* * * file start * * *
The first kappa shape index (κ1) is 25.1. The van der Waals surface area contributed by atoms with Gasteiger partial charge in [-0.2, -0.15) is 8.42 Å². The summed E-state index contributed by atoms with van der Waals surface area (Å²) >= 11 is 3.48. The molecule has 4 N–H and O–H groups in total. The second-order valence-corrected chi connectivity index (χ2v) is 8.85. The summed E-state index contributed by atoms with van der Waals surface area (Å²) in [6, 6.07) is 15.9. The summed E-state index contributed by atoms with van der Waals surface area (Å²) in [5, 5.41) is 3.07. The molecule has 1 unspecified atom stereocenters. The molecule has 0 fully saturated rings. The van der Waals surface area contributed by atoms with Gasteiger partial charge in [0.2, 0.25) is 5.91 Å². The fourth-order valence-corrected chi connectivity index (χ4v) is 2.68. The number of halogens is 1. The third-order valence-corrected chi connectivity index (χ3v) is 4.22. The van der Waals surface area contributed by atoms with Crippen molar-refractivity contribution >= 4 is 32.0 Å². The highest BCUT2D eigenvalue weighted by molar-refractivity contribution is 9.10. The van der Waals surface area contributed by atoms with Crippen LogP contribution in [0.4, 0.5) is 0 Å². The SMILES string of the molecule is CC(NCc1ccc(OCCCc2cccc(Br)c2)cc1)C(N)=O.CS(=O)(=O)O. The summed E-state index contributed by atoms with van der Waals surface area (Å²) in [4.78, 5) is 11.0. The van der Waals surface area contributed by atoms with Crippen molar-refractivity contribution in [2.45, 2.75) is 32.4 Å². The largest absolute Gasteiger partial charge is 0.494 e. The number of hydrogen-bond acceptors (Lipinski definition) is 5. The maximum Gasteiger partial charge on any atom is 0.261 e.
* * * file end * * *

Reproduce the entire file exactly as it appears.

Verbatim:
The first kappa shape index (κ1) is 25.1. The van der Waals surface area contributed by atoms with Gasteiger partial charge in [-0.2, -0.15) is 8.42 Å². The summed E-state index contributed by atoms with van der Waals surface area (Å²) >= 11 is 3.48. The molecule has 4 N–H and O–H groups in total. The second-order valence-corrected chi connectivity index (χ2v) is 8.85. The summed E-state index contributed by atoms with van der Waals surface area (Å²) in [6, 6.07) is 15.9. The summed E-state index contributed by atoms with van der Waals surface area (Å²) in [5, 5.41) is 3.07. The molecule has 1 unspecified atom stereocenters. The molecule has 0 fully saturated rings. The van der Waals surface area contributed by atoms with Gasteiger partial charge in [0.2, 0.25) is 5.91 Å². The fourth-order valence-corrected chi connectivity index (χ4v) is 2.68. The number of halogens is 1. The third-order valence-corrected chi connectivity index (χ3v) is 4.22. The van der Waals surface area contributed by atoms with Crippen molar-refractivity contribution >= 4 is 32.0 Å². The highest BCUT2D eigenvalue weighted by molar-refractivity contribution is 9.10. The van der Waals surface area contributed by atoms with Crippen LogP contribution in [0.4, 0.5) is 0 Å². The SMILES string of the molecule is CC(NCc1ccc(OCCCc2cccc(Br)c2)cc1)C(N)=O.CS(=O)(=O)O. The summed E-state index contributed by atoms with van der Waals surface area (Å²) in [4.78, 5) is 11.0. The van der Waals surface area contributed by atoms with Crippen molar-refractivity contribution in [2.45, 2.75) is 32.4 Å². The largest absolute Gasteiger partial charge is 0.494 e. The number of hydrogen-bond acceptors (Lipinski definition) is 5. The maximum Gasteiger partial charge on any atom is 0.261 e.